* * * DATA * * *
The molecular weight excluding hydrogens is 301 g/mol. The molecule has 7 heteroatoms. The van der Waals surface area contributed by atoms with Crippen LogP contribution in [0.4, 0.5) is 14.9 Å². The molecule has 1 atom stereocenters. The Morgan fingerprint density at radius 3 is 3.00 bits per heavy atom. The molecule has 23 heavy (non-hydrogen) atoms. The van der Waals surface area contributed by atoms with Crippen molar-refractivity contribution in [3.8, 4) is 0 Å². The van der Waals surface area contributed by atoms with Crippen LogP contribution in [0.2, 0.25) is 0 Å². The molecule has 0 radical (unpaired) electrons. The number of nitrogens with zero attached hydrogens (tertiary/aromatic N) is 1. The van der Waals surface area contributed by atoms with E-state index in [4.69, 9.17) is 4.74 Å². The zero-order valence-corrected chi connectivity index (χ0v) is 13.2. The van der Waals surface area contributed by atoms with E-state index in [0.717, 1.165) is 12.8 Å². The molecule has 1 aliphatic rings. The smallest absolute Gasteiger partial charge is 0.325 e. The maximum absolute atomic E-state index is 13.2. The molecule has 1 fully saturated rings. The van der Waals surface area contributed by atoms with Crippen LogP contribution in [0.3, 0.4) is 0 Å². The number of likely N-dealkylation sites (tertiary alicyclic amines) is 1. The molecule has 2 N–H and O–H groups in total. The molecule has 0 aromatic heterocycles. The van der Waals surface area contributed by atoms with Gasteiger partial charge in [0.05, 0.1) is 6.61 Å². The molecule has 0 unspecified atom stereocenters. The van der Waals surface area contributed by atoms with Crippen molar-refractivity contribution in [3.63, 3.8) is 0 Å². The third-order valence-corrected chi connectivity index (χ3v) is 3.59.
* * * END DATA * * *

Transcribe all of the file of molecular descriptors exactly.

The molecular weight excluding hydrogens is 301 g/mol. The molecule has 7 heteroatoms. The van der Waals surface area contributed by atoms with Crippen LogP contribution in [0.4, 0.5) is 14.9 Å². The molecule has 1 atom stereocenters. The Morgan fingerprint density at radius 3 is 3.00 bits per heavy atom. The molecule has 23 heavy (non-hydrogen) atoms. The van der Waals surface area contributed by atoms with Crippen molar-refractivity contribution in [3.8, 4) is 0 Å². The van der Waals surface area contributed by atoms with Crippen LogP contribution in [0.2, 0.25) is 0 Å². The molecule has 0 radical (unpaired) electrons. The number of nitrogens with zero attached hydrogens (tertiary/aromatic N) is 1. The van der Waals surface area contributed by atoms with E-state index in [4.69, 9.17) is 4.74 Å². The zero-order valence-corrected chi connectivity index (χ0v) is 13.2. The van der Waals surface area contributed by atoms with E-state index in [0.717, 1.165) is 12.8 Å². The molecule has 1 aliphatic rings. The smallest absolute Gasteiger partial charge is 0.325 e. The maximum absolute atomic E-state index is 13.2. The molecule has 1 fully saturated rings. The van der Waals surface area contributed by atoms with Crippen LogP contribution in [0.3, 0.4) is 0 Å². The number of likely N-dealkylation sites (tertiary alicyclic amines) is 1. The molecule has 2 N–H and O–H groups in total. The molecule has 0 aromatic heterocycles. The van der Waals surface area contributed by atoms with Gasteiger partial charge in [0.05, 0.1) is 6.61 Å². The molecule has 0 unspecified atom stereocenters. The van der Waals surface area contributed by atoms with Crippen molar-refractivity contribution in [3.63, 3.8) is 0 Å². The third-order valence-corrected chi connectivity index (χ3v) is 3.59.